Don't read the blurb before reading this book! The blurb misrepresents the story and sets up an expectation that is not met. Comparing the blurb with the story bothered me for the first 300 pages. Then I suddenly let it go and got into the spirit of the book.

The blurb introduces three characters but there is only one main character. Her name is Pippa and I found her difficult to like or to care about. Her flat mate George and her husband's family were far more interesting than her. I found it h
Robert Wechsler
Mar 19, 2018 rated it really liked it
Shelves: australasian-lit
The best things about Michelle de Kretser’s new (in the U.S.) novel are the constant freshness of her descriptions (and her writing in general) and the way she plays with time, so that one often doesn't know where one is in time, and comes not to care (and yet there is the title's theme of futures). Both keep the reader off balance, which is where I like to be.

The biggest problem for me was the fourth section, which features Pippa. I found it dull, despite de Kretser’s skills. Things picked up,
Karen ⊰✿
Dec 14, 2017 rated it liked it
I feel like I need to preface this by saying that Literary Fiction is typically not my thing. I was given this book as a Christmas present from a client so I wanted to get into it right away rather than forget about it on the shelf ;)
de Krester is a talent and I did appreciate her writing and use of language. It just isn't a style that really grabbed me or commanded my attention. It is kind of like a book of short stories, with the concessional cross over of characters - except for Pippa who is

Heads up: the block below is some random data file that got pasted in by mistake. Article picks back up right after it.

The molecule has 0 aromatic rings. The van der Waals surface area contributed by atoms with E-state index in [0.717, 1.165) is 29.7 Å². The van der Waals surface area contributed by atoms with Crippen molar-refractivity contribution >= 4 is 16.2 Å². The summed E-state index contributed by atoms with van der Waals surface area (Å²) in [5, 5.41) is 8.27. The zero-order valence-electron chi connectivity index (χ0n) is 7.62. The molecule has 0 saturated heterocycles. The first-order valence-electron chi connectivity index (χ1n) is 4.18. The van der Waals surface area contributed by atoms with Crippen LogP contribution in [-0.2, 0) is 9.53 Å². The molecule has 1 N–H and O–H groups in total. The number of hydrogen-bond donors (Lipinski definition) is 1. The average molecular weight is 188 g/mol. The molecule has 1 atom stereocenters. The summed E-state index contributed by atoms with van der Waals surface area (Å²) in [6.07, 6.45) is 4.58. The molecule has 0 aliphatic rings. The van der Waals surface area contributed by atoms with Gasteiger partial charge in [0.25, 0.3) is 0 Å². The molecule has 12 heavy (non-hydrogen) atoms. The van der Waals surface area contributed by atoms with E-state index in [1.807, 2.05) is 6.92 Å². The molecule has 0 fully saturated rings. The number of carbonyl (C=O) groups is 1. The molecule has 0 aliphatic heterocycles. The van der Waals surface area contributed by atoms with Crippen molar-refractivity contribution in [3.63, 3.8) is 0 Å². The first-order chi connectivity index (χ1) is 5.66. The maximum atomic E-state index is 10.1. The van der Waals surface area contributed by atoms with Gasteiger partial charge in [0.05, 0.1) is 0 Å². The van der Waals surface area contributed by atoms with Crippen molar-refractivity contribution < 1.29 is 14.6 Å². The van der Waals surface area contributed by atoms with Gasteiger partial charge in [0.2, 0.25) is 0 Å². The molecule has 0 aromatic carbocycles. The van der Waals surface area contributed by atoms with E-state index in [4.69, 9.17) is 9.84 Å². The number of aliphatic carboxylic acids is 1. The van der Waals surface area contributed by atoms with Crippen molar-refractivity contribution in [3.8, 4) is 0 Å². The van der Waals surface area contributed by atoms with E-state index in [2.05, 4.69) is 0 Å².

Christy Collins
Sep 30, 2017 rated it it was amazing
I found this a thoroughly engaging read. I couldn't wait to get back to it each time I had to put it aside. It's smart, politically engaged, timely and funny; a book for writers and for people who love books and especially for those with a particular interest in contemporary Australian society and Australian Literature.
Louise Omer
Oct 07, 2017 rated it really liked it
Shelves: 2017
I don't enjoy Michelle de Kretser's novels as novels. In that they are not enchanting stories that sweep across time and space to leave you panting, spent, and full of wonder.
Instead, her books are marvellous insights into human nature, incisive views into culture. I recognised the most shameful parts of myself (and others!) over and over. De Kretser SEES our society, as an artist is meant to see: she pulls off the veil of hypocrisy and posturing, to uncover white Australia's poisonous attitudes
Alicia Huxtable
Sep 19, 2017 rated it really liked it
Shelves: giveaway-wins
While I ended up enjoying this book, it took me a while to get into it. I found I had to reread sections just so I understood what was happening.
John Purcell
Nov 07, 2017 rated it it was amazing
The novel of our current age. Brilliant in so many ways.
Cass Moriarty
Dec 03, 2017 rated it really liked it
The Life to Come (Allen & Unwin Books 2017) is the latest novel by Australian author Michelle de Kretser, and as we have come to expect from this writer, it is another complex and intricate story with many intriguing layers and a cast of finely-drawn characters. I was fortunate to hear Michelle speak recently at an Avid Reader Bookshop event in Brisbane, and her thoughtful and intelligent consideration of her own writing – and of the Australian literary scene – were every bit as compelling as he ...more
Mar 09, 2018 rated it really liked it  ·  review of another edition
Shelves: stella-prize, aus
What beautiful writing! This was one of those books that suffered from being put down and picked up again over and over during the work week. It would be much better read and reflected upon over a quiet day devoted to reading! (I need more of those).

This was filled with sharp, clear, sometimes biting observations on life and people, Australia and Australians. It’s about how people see themselves and how they want to be seen, contrasted with how others truly see them. With Australian woman Pippa
Dec 09, 2017 rated it really liked it